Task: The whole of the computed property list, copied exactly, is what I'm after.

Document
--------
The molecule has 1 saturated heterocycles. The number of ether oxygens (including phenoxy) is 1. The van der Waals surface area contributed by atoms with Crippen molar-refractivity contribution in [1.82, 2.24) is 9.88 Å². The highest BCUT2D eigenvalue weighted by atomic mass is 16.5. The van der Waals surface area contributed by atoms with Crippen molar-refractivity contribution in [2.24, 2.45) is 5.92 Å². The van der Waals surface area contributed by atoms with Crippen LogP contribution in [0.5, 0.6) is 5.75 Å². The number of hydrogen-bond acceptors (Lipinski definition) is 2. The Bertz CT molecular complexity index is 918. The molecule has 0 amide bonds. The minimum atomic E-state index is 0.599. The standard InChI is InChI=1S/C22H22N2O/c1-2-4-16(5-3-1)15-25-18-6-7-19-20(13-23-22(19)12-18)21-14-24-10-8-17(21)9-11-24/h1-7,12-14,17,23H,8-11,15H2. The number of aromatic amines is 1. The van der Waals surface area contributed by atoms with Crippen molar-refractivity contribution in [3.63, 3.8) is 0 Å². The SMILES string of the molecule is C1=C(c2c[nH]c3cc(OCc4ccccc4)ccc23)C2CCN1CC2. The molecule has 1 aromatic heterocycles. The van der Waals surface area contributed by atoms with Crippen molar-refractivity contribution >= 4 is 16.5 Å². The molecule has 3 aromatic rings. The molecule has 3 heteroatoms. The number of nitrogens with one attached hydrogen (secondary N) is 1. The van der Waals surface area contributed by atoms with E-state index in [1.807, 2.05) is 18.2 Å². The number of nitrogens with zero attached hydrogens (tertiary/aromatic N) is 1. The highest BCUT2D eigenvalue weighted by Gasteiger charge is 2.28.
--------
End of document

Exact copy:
The molecule has 1 saturated heterocycles. The number of ether oxygens (including phenoxy) is 1. The van der Waals surface area contributed by atoms with Crippen molar-refractivity contribution in [1.82, 2.24) is 9.88 Å². The highest BCUT2D eigenvalue weighted by atomic mass is 16.5. The van der Waals surface area contributed by atoms with Crippen molar-refractivity contribution in [2.24, 2.45) is 5.92 Å². The van der Waals surface area contributed by atoms with Crippen LogP contribution in [0.5, 0.6) is 5.75 Å². The number of hydrogen-bond acceptors (Lipinski definition) is 2. The Bertz CT molecular complexity index is 918. The molecule has 0 amide bonds. The minimum atomic E-state index is 0.599. The standard InChI is InChI=1S/C22H22N2O/c1-2-4-16(5-3-1)15-25-18-6-7-19-20(13-23-22(19)12-18)21-14-24-10-8-17(21)9-11-24/h1-7,12-14,17,23H,8-11,15H2. The number of aromatic amines is 1. The van der Waals surface area contributed by atoms with Crippen molar-refractivity contribution in [3.63, 3.8) is 0 Å². The SMILES string of the molecule is C1=C(c2c[nH]c3cc(OCc4ccccc4)ccc23)C2CCN1CC2. The molecule has 1 aromatic heterocycles. The van der Waals surface area contributed by atoms with Crippen molar-refractivity contribution >= 4 is 16.5 Å². The molecule has 3 aromatic rings. The molecule has 3 heteroatoms. The number of nitrogens with one attached hydrogen (secondary N) is 1. The van der Waals surface area contributed by atoms with E-state index in [1.807, 2.05) is 18.2 Å². The number of nitrogens with zero attached hydrogens (tertiary/aromatic N) is 1. The highest BCUT2D eigenvalue weighted by Gasteiger charge is 2.28.